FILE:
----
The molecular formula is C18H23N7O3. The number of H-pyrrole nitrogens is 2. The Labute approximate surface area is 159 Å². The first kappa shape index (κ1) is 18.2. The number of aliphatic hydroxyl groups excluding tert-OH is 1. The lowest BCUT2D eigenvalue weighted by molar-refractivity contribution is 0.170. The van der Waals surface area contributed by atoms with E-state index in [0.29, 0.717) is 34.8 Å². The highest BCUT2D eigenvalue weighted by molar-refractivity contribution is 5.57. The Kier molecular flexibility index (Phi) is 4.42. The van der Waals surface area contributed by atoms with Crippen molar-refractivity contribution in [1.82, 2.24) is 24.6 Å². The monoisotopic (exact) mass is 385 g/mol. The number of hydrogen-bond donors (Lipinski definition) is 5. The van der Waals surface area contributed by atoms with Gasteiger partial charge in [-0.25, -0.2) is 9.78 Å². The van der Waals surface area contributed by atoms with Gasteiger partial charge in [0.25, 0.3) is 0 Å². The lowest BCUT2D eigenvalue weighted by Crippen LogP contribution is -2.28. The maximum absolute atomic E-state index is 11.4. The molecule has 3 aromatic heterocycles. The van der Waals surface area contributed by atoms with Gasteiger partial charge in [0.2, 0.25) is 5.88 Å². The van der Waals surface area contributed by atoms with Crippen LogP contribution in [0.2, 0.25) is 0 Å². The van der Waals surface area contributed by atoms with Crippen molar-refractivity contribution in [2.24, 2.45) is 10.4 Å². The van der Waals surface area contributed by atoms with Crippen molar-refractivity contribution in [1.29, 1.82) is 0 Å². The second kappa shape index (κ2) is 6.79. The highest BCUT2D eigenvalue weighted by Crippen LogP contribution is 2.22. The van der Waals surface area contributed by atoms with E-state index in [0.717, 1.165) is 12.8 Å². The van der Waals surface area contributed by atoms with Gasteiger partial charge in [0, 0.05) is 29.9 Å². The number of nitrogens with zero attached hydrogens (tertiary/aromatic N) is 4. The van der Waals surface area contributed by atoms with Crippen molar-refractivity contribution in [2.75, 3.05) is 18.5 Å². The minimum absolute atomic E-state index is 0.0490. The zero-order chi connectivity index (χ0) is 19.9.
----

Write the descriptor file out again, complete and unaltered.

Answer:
The molecular formula is C18H23N7O3. The number of H-pyrrole nitrogens is 2. The Labute approximate surface area is 159 Å². The first kappa shape index (κ1) is 18.2. The number of aliphatic hydroxyl groups excluding tert-OH is 1. The lowest BCUT2D eigenvalue weighted by molar-refractivity contribution is 0.170. The van der Waals surface area contributed by atoms with E-state index in [0.29, 0.717) is 34.8 Å². The highest BCUT2D eigenvalue weighted by molar-refractivity contribution is 5.57. The Kier molecular flexibility index (Phi) is 4.42. The van der Waals surface area contributed by atoms with Crippen molar-refractivity contribution in [1.82, 2.24) is 24.6 Å². The monoisotopic (exact) mass is 385 g/mol. The number of hydrogen-bond donors (Lipinski definition) is 5. The van der Waals surface area contributed by atoms with Gasteiger partial charge in [-0.25, -0.2) is 9.78 Å². The van der Waals surface area contributed by atoms with Gasteiger partial charge in [0.25, 0.3) is 0 Å². The lowest BCUT2D eigenvalue weighted by Crippen LogP contribution is -2.28. The maximum absolute atomic E-state index is 11.4. The molecule has 3 aromatic heterocycles. The van der Waals surface area contributed by atoms with Gasteiger partial charge in [0.2, 0.25) is 5.88 Å². The van der Waals surface area contributed by atoms with Crippen LogP contribution in [0.2, 0.25) is 0 Å². The van der Waals surface area contributed by atoms with Crippen molar-refractivity contribution in [2.24, 2.45) is 10.4 Å². The van der Waals surface area contributed by atoms with Crippen molar-refractivity contribution in [1.29, 1.82) is 0 Å². The second kappa shape index (κ2) is 6.79. The highest BCUT2D eigenvalue weighted by Crippen LogP contribution is 2.22. The van der Waals surface area contributed by atoms with E-state index in [0.717, 1.165) is 12.8 Å². The van der Waals surface area contributed by atoms with Gasteiger partial charge in [0, 0.05) is 29.9 Å². The number of nitrogens with zero attached hydrogens (tertiary/aromatic N) is 4. The van der Waals surface area contributed by atoms with Crippen molar-refractivity contribution in [2.75, 3.05) is 18.5 Å². The minimum absolute atomic E-state index is 0.0490. The zero-order chi connectivity index (χ0) is 19.9.